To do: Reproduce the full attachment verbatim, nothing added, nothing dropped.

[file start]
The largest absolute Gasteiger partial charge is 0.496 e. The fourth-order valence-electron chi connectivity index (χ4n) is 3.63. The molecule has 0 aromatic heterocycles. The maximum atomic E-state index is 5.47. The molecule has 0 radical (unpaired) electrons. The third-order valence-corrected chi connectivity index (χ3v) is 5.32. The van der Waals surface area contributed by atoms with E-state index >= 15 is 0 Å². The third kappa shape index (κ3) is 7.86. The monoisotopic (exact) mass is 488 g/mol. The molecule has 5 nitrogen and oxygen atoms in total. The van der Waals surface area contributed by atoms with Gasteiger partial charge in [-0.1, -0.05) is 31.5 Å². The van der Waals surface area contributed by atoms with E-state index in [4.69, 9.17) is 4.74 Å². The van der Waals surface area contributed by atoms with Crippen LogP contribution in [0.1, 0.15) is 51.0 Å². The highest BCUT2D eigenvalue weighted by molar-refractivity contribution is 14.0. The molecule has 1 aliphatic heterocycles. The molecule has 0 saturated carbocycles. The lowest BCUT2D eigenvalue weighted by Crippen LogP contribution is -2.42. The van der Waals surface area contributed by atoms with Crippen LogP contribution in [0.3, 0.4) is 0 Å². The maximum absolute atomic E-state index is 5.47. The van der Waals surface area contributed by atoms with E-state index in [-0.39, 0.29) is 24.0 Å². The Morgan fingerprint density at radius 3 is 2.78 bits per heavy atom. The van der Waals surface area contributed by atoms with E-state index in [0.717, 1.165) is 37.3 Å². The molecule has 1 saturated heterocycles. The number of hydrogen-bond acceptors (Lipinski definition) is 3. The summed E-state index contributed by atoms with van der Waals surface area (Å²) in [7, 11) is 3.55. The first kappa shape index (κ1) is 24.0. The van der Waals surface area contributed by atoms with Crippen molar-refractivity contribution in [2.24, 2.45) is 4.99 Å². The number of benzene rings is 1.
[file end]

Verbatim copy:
The largest absolute Gasteiger partial charge is 0.496 e. The fourth-order valence-electron chi connectivity index (χ4n) is 3.63. The molecule has 0 aromatic heterocycles. The maximum atomic E-state index is 5.47. The molecule has 0 radical (unpaired) electrons. The third-order valence-corrected chi connectivity index (χ3v) is 5.32. The van der Waals surface area contributed by atoms with E-state index >= 15 is 0 Å². The third kappa shape index (κ3) is 7.86. The monoisotopic (exact) mass is 488 g/mol. The molecule has 5 nitrogen and oxygen atoms in total. The van der Waals surface area contributed by atoms with Gasteiger partial charge in [-0.1, -0.05) is 31.5 Å². The van der Waals surface area contributed by atoms with E-state index in [4.69, 9.17) is 4.74 Å². The van der Waals surface area contributed by atoms with Crippen LogP contribution in [0.1, 0.15) is 51.0 Å². The highest BCUT2D eigenvalue weighted by molar-refractivity contribution is 14.0. The molecule has 1 aliphatic heterocycles. The molecule has 0 saturated carbocycles. The lowest BCUT2D eigenvalue weighted by Crippen LogP contribution is -2.42. The van der Waals surface area contributed by atoms with Crippen LogP contribution in [0.3, 0.4) is 0 Å². The maximum absolute atomic E-state index is 5.47. The van der Waals surface area contributed by atoms with E-state index in [-0.39, 0.29) is 24.0 Å². The Morgan fingerprint density at radius 3 is 2.78 bits per heavy atom. The van der Waals surface area contributed by atoms with E-state index in [0.717, 1.165) is 37.3 Å². The molecule has 1 saturated heterocycles. The number of hydrogen-bond acceptors (Lipinski definition) is 3. The summed E-state index contributed by atoms with van der Waals surface area (Å²) in [7, 11) is 3.55. The first kappa shape index (κ1) is 24.0. The van der Waals surface area contributed by atoms with Crippen molar-refractivity contribution in [2.24, 2.45) is 4.99 Å². The number of benzene rings is 1.